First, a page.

Kansas already has vouchers in the form of a tax credit “scholarship” bill. Under current law, a free lunch student in one of the 100 lowest performing public schools in the state would be eligible for a “scholarship” to attend a private school.

The assumption behind this bill is that private schools are inherently better than public schools because they are private even though there is absolutely no evidence to make such an assertion. Some private schools are indeed excellent while others are quite poor. But the scholarship bill does not differentiate.

This was made clear when Kansas State Board of Education member Jim Porter told the committee that if one looks at the 100 lowest performing state-accredited schools, some of those private schools make the list. Under the current program, students could be given a scholarship to attend a private school with worse performance than the public school from which they are being “rescued.”

House Bill 2465 seeks to radically expand the eligibility of these scholarships. Currently, a child who attends one of the 100 lowest performing Kansas public schools and is eligible for free meals can apply for the private school scholarships. HB 2465 would allow any public school child to apply for the private school scholarship who qualifies for free and reduced meals. If this bill passes, private schools would be free to seek out the highest performing low-income student from even the best schools in the state and recruit them into the private school – even a low-performing private school.

What was once sold to the legislature as a plan to take struggling students out of low performing schools and put them in private alternatives would be now intended to poach the best students out of the best public schools.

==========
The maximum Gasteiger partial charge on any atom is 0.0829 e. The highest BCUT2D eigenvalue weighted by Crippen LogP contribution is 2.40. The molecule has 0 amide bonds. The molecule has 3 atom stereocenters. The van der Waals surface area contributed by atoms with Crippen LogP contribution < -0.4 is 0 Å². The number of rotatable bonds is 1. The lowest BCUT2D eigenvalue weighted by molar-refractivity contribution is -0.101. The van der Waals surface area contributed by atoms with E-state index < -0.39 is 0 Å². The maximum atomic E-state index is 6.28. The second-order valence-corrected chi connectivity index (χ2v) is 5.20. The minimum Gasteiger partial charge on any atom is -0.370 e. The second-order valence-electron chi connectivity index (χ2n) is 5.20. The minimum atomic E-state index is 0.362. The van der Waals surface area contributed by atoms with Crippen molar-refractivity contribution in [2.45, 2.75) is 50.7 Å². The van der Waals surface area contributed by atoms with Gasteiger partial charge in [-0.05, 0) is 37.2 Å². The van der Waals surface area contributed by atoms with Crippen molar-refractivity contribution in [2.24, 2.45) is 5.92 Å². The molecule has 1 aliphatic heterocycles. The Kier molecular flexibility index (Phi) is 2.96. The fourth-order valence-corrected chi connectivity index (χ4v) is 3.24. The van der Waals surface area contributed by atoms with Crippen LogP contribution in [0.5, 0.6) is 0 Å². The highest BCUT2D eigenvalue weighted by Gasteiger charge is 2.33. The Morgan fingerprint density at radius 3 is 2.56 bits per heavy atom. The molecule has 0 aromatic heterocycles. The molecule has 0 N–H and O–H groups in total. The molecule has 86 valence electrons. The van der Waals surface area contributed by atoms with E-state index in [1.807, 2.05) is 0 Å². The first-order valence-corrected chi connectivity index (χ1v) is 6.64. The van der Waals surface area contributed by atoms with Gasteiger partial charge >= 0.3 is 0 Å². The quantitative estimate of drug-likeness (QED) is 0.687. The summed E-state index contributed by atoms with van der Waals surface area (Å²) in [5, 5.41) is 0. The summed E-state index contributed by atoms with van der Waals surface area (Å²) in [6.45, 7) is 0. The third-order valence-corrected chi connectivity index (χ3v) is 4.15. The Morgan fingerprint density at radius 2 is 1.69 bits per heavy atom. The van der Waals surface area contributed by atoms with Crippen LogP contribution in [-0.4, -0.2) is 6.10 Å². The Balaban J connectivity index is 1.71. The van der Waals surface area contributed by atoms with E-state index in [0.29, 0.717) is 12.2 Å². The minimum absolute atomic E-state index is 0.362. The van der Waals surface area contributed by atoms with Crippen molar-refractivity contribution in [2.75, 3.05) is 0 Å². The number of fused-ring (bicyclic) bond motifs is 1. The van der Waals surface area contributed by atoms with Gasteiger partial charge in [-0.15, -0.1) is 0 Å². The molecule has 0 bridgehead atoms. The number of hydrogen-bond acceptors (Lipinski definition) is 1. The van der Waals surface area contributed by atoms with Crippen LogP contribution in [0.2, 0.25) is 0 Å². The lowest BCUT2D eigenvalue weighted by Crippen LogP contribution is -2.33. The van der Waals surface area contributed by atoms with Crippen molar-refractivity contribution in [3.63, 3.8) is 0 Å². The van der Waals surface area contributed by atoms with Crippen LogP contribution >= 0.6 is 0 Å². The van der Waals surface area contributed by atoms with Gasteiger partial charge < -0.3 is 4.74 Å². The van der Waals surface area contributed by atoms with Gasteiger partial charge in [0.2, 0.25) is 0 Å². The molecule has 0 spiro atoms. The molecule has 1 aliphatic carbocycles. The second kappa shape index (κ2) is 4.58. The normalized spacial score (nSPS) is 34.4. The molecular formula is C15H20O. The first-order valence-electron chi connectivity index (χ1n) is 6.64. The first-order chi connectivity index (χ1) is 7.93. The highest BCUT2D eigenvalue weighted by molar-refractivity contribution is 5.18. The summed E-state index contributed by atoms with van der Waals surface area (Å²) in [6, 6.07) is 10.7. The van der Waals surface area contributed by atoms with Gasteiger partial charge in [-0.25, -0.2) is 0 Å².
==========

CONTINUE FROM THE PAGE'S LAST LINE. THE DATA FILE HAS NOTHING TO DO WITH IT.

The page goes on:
Private schools already have the ability to reject students based on academic performance. Or for that matter, based on religion, disability, sexual orientation, gender, athletic prowess, or any other sorting mechanism they might put in place. Catholic schools in northeast Kansas recently instituted a ban on students living with same-sex parents.

Private schools do not have to meet accountability standards. Under the current plan, private schools do not have to be state accredited. Some of them – notably the Catholic schools – are accredited by the state and report state assessment scores but many more refuse to participate in state accreditation. In those schools, there is no way to determine if the school has standards as rigorous as public schools or if they are meeting the academic performance standards expected of accredited schools. They don’t administer the state assessments and they don’t publicly report performance indicators so there is no way to determine if they are or are not better than a public school.

Of course for the supporters of HB 2465, nothing really matters outside of their fundamental ideology that considers public schools to be failing and all private schools to be paragons of excellence. For all their demands that public schools should be subjected to ever more accountability measures and ever more accountability reporting, they are content to demand no accountability of private schools that are getting the benefit of millions of taxpayer dollars given away as tax credits.

We know that the chair of the House K-12 Education Budget Committee strongly supports this bill, as do a number of committee members, so we anticipate the committee working and potentially sending the bill to full House sometime in the near future.